Q&A: Plus-sized women in media

Each week, The CSPH answers questions that have been submitted anonymously through our Formspring. This week’s question has been paraphrased, and is as follows:

I am a curvy feminist who is particularly interested in the representation and portrayal of plus-sized women in the media and entertainment industries.  However, I’m finding that some of my feminist friends don’t agree with me; they feel that increasing depictions of fat women furthers objectification and capitalist notions of the female body.  This is becoming an area of contention for us, and I was wondering, who is right?  Can we all be correct?  Also, how do I let go of my resentment towards these women, namely in the face of their assumptions about me and my body?

Answer:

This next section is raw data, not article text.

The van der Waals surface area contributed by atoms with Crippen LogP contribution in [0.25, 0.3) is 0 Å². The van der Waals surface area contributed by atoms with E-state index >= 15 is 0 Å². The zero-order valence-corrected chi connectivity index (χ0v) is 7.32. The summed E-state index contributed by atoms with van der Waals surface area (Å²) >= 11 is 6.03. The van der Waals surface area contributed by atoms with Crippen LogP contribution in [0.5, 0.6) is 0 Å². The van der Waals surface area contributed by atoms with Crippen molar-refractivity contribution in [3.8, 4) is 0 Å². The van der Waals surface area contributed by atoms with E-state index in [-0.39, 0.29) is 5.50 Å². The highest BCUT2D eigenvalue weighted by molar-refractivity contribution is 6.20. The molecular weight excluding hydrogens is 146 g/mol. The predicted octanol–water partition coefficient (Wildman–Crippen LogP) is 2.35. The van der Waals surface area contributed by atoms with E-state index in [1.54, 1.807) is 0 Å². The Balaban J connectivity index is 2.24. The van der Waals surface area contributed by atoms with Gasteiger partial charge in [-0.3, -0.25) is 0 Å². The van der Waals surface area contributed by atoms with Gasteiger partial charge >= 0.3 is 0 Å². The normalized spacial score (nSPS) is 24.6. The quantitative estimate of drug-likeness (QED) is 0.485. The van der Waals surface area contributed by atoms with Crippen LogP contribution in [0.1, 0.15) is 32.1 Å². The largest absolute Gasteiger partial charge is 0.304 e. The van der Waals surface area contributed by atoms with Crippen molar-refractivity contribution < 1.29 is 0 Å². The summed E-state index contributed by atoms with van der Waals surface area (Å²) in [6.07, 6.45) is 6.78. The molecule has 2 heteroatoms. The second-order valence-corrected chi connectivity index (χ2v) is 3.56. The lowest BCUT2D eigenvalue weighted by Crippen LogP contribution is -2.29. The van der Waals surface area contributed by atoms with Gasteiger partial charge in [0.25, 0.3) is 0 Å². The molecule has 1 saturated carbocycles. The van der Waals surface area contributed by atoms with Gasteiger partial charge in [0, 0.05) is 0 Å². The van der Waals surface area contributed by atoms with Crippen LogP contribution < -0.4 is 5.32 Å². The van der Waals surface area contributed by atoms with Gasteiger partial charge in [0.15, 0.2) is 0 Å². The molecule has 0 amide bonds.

The junction between objectification and empowerment is an significant issue to discuss, especially in consideration of the capitalist, consumptive nature of our society, in which sources and actions of selfhood and personal pleasure can often be rooted in the reproduction of existing harmful socio-political, economic, and cultural frameworks.  It’s understandable that you’re finding people with differing perspectives than yours, even amongst those who self-identify as feminists.  The important thing to recognize here is that the so-called feminist community is not necessarily a community in action—there exist vast differences in ideologies and practice of self-identified feminists, and so the opinions of some do not necessarily reflect the opinions (and activities) of others.  I say this in acknowledgement of how upsetting it can be when fellow feminists perpetuate oppressions, but also as to implore you to continue being an advocate for feminism and feminist ideals.